One day after a Wednesday snowstorm tied up morning traffic on Interstate 90 in Spokane, forecasters were predicting that much of the snow pack below 4,000 feet in elevation will succumb to rain and milder temperatures by Friday.
The melting snow may send a flush of water into creeks, streams, catch basins and fields.
“We are going to warm up and we are going to stay warm until Tuesday,” said Ron Miller, forecaster for the National Weather Service.
Four to 5 inches of snow blanketed the Spokane and Coeur d’Alene area by noon when a light period of freezing rain put a thin crust of ice on top of the snow.
Spokane International Airport measured 3.9 inches from the storm. Nearly 6.5 inches fell on parts of Coeur d’Alene by 6 p.m., according to the weather service.
During the morning commute, traffic westbound on Interstate 90 was backed up as far as five miles.
The Washington State Patrol said the problem was caused by a crash involving a semi truck and two vehicles about 6:36 a.m. That accident blocked two of three lanes.
The backup kept getting longer and longer for two hours until lanes were reopened shortly before 9 a.m.
During the traffic jam, a lot of the inbound freeway traffic exited onto Second Avenue and Hamilton Street to avoid the congestion to the west.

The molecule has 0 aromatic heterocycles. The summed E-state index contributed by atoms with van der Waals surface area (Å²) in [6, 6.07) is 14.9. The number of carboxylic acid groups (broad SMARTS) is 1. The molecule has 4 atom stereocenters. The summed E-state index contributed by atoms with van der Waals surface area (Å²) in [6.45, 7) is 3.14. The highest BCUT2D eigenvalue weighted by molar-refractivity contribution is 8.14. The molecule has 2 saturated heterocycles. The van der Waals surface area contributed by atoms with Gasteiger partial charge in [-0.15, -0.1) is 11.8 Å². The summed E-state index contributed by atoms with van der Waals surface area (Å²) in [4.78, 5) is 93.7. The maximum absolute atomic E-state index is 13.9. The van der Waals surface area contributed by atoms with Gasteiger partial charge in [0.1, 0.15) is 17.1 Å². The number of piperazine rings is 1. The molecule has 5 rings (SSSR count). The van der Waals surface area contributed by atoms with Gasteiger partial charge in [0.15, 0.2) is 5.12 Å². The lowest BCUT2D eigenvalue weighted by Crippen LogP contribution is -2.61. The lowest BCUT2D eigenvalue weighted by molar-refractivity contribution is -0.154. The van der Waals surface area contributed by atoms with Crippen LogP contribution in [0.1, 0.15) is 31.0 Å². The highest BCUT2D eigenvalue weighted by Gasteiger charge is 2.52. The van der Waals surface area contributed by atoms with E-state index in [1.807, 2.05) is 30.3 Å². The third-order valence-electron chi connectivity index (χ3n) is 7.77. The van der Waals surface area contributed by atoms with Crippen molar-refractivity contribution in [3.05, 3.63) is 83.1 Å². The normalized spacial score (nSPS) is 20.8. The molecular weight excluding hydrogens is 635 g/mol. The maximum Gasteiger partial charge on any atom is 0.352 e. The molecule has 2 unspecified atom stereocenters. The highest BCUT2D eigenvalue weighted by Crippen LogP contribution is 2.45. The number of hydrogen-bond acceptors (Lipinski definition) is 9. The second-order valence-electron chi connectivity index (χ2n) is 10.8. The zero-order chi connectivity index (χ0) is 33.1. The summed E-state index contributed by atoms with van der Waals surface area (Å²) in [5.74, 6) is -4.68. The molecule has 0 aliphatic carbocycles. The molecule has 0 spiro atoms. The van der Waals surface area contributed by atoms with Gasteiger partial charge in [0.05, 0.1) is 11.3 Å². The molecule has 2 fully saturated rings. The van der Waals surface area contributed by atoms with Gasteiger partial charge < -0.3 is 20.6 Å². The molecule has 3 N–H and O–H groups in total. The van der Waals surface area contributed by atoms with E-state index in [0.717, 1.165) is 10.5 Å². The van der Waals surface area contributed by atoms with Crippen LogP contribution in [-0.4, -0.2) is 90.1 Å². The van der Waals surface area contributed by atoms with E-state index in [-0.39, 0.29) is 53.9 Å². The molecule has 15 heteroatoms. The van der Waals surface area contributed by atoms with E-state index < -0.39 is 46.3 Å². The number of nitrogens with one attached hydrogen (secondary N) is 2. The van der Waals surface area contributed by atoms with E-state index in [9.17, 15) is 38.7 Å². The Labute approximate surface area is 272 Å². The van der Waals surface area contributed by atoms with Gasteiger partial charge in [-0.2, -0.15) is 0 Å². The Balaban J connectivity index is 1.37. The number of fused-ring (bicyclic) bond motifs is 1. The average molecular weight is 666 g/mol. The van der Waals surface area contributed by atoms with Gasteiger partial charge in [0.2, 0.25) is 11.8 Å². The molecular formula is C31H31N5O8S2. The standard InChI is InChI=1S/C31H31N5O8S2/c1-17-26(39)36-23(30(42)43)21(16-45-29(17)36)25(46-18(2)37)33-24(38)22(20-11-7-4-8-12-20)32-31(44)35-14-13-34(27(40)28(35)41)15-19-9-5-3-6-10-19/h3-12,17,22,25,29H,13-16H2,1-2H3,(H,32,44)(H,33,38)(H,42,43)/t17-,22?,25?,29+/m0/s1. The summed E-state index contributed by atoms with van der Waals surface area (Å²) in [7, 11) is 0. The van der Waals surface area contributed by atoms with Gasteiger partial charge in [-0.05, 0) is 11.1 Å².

A slowdown was also reported earlier on I-90 near Sprague Avenue.
A stream of moist Pacific air is expected to bring a series of rain storms through Sunday along with breezy winds and highs in the 40s.
Overnight lows should be in the middle to upper 30s through Sunday night.
“We are going to be warm and windy. We are going to see some pretty good melting,” Miller said.
Monday should see a 40 percent chance of rain and a high in downtown of 43 degrees.
Coeur d’Alene will see similar weather.
As a result, forecasters have shifted their attention to flooding concerns.
A hydrology forecast Wednesday afternoon said, “Runoff from melting snow and rainfall will cause significant rises in rivers and streams, particularly in the Palouse, Coeur d’Alene and Spokane basins.”
Ice jams may create localized flooding, the forecast said. Also, water may flood low-lying fields and create hazards on roads. Urban areas could see pools of water along streets due to blocked drainage ways.
Snow is expected mostly at ski areas and upper slopes.
The Idaho Panhandle National Forest issued a high avalanche alert Wednesday for the mountains of the region.
An avalanche watch was issued for the mountains to the northwest of Chelan and Wenatchee.
The city of Spokane declared a stage-1 snow emergency and mobilized 48 plows and de-icer trucks. The emergency seeks to get owners to move vehicles off arterials, bus routes and hilly streets.
Some flight delays occurred at Spokane International Airport, but no cancellations were posted by midmorning.